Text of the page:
NEW YORK (TheStreet) -- All eyes -- and ears -- will be on Federal Reserve Chair Janet Yellen Thursday afternoon as speculation mounts about whether the central bank will announce its first interest rate increase in nine years.

In the end, whatever happens may be somewhat anticlimactic, says Ted Peters, a former board member of the Philadelphia Federal Reserve Bank: Much of the effect of a rate hike has already been priced into the market.

"There's been so much anticipation that rates are going to go up, it's just a matter of when," said Peters, whose tenure on the Philadelphia Fed's board ended in December 2014. He's now chairman and CEO of Bluestone Financial Institutions Fund, also based in Philadelphia.

Earlier this year, a September rate hike seemed like a near certainty and markets adjusted in anticipation, according to Peters. Adding to that, Goldman Sachs (GS - Get Report) noted in a report last week that its financial conditions index tightened 50 basis points since August amid recent market disruptions caused by a slowdown in China.

That tightening, "if maintained going forward -- would be equivalent to around three hikes in the funds rate," Jan Hatzius, the New York investment bank's U.S. economist, wrote. "Given that markets have done much of the Fed's 'dirty work,' we expect Fed officials to be on hold at least until December."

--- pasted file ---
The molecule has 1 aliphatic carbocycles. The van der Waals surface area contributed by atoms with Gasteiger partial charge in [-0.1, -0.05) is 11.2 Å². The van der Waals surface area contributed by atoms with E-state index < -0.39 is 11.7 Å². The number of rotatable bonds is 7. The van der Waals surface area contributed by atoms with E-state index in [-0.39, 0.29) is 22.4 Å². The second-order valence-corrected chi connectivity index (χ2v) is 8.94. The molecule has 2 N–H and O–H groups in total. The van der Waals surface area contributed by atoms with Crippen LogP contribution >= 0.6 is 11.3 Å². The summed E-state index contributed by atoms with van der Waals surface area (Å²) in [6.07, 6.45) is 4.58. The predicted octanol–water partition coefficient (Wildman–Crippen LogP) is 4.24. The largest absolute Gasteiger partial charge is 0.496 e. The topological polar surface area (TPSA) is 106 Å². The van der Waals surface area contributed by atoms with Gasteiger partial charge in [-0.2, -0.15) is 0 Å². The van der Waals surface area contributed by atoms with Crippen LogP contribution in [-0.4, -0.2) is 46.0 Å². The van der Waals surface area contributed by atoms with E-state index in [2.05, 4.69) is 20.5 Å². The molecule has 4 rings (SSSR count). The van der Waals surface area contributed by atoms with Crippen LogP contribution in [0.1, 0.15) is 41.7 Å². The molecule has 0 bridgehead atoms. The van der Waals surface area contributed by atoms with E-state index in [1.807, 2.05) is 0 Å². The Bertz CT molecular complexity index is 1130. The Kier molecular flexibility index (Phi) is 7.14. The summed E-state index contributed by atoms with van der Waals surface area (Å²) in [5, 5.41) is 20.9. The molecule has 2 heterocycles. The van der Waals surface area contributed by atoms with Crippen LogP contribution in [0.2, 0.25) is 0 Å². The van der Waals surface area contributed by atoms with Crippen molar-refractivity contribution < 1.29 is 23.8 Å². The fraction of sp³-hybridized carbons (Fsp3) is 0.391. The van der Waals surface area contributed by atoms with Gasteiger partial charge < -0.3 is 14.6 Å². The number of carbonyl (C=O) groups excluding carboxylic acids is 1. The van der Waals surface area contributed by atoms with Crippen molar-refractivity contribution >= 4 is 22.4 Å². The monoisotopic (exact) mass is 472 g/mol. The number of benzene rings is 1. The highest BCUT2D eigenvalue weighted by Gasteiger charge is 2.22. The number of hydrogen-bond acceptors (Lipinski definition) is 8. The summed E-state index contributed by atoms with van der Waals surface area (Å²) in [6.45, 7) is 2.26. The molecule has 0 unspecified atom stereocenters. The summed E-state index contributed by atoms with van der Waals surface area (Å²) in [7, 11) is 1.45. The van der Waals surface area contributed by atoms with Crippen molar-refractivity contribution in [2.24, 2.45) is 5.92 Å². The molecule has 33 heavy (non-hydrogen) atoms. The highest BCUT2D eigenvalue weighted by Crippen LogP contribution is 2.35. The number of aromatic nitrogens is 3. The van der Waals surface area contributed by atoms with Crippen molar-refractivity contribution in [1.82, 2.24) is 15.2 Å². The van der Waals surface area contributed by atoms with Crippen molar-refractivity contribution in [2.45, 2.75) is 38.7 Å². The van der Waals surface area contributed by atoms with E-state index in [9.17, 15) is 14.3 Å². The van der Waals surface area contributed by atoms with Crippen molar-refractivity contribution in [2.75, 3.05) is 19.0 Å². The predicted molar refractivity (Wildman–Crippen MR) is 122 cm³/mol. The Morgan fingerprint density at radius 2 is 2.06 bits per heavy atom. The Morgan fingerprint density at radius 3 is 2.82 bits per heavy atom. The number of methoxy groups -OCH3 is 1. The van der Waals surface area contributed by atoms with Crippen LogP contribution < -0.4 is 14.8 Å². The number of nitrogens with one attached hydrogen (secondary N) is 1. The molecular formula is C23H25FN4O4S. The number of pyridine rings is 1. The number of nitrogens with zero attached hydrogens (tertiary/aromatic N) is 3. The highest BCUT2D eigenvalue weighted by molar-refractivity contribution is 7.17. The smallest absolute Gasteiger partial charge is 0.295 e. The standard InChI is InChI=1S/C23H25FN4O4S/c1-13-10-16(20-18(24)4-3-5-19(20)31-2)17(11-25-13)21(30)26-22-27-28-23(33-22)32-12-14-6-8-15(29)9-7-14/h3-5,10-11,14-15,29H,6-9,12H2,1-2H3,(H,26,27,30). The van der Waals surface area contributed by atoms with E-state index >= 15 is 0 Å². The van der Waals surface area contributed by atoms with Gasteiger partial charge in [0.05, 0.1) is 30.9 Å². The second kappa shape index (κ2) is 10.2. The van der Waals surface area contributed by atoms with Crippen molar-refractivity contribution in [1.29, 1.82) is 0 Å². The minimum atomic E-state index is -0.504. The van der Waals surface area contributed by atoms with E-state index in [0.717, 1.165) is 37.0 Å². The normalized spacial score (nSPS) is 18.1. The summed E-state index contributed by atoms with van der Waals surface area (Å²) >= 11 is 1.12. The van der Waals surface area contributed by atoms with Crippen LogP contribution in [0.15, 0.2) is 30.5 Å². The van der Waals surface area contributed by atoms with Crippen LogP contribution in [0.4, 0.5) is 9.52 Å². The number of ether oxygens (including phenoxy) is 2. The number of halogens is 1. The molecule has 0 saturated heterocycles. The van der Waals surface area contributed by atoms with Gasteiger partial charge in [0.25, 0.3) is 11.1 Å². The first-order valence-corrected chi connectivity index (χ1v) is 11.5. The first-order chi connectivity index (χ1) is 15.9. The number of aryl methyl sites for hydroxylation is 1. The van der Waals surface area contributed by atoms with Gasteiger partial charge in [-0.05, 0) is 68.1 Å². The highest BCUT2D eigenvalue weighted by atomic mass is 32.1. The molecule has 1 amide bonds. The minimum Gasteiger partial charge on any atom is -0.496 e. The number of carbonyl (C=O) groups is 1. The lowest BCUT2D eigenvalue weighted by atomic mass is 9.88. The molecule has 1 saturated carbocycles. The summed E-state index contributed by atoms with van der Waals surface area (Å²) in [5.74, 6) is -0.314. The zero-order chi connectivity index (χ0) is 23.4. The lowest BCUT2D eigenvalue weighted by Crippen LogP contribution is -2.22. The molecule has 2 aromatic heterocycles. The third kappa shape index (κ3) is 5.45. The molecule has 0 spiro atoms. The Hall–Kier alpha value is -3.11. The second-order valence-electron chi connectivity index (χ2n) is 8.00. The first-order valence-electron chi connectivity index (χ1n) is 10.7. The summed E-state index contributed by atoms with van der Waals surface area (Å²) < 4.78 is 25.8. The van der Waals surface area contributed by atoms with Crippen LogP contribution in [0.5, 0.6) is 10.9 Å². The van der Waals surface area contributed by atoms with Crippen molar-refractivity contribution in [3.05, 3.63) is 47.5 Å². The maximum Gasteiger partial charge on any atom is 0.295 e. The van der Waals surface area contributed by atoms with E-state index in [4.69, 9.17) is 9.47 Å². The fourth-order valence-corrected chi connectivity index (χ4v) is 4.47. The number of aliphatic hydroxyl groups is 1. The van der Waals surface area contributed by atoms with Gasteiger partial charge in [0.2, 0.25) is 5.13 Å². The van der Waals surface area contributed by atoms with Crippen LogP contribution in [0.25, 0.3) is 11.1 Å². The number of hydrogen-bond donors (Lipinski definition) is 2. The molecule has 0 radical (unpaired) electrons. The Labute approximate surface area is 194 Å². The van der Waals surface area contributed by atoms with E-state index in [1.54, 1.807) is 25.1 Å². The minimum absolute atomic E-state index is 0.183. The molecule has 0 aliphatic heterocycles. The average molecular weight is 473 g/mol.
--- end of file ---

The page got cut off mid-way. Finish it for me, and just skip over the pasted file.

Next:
Whether the increase comes in September or December is likely to be inconsequential, Peters says, but he still thinks a move on Thursday is likely.

"I've been a proponent of rates going up in September for quite a while and I've gotten a little bit of heat because of it," Peters said. "If you look at the Fed's mandate -- which they have a dual mandate: one is full employment, the other is price stability -- I think those things are looking pretty positive."

Indeed, according to the most recent jobs report, unemployment has fallen to 5.1% -- its lowest level since April 2008 which was months before the peak of the financial crisis. While inflation hasn't hit the Fed's target of 2%, it currently stands around 1.2% and looks to be climbing, according to Peters.

The most significant aspect of a rate hike, Peters says, will be how the Fed describes it. If the central bank indicates future increases will be few and far between, that sends a different signal than suggesting a regular schedule of raises.

"The language is probably more important than the actual rate hike here," Peters said.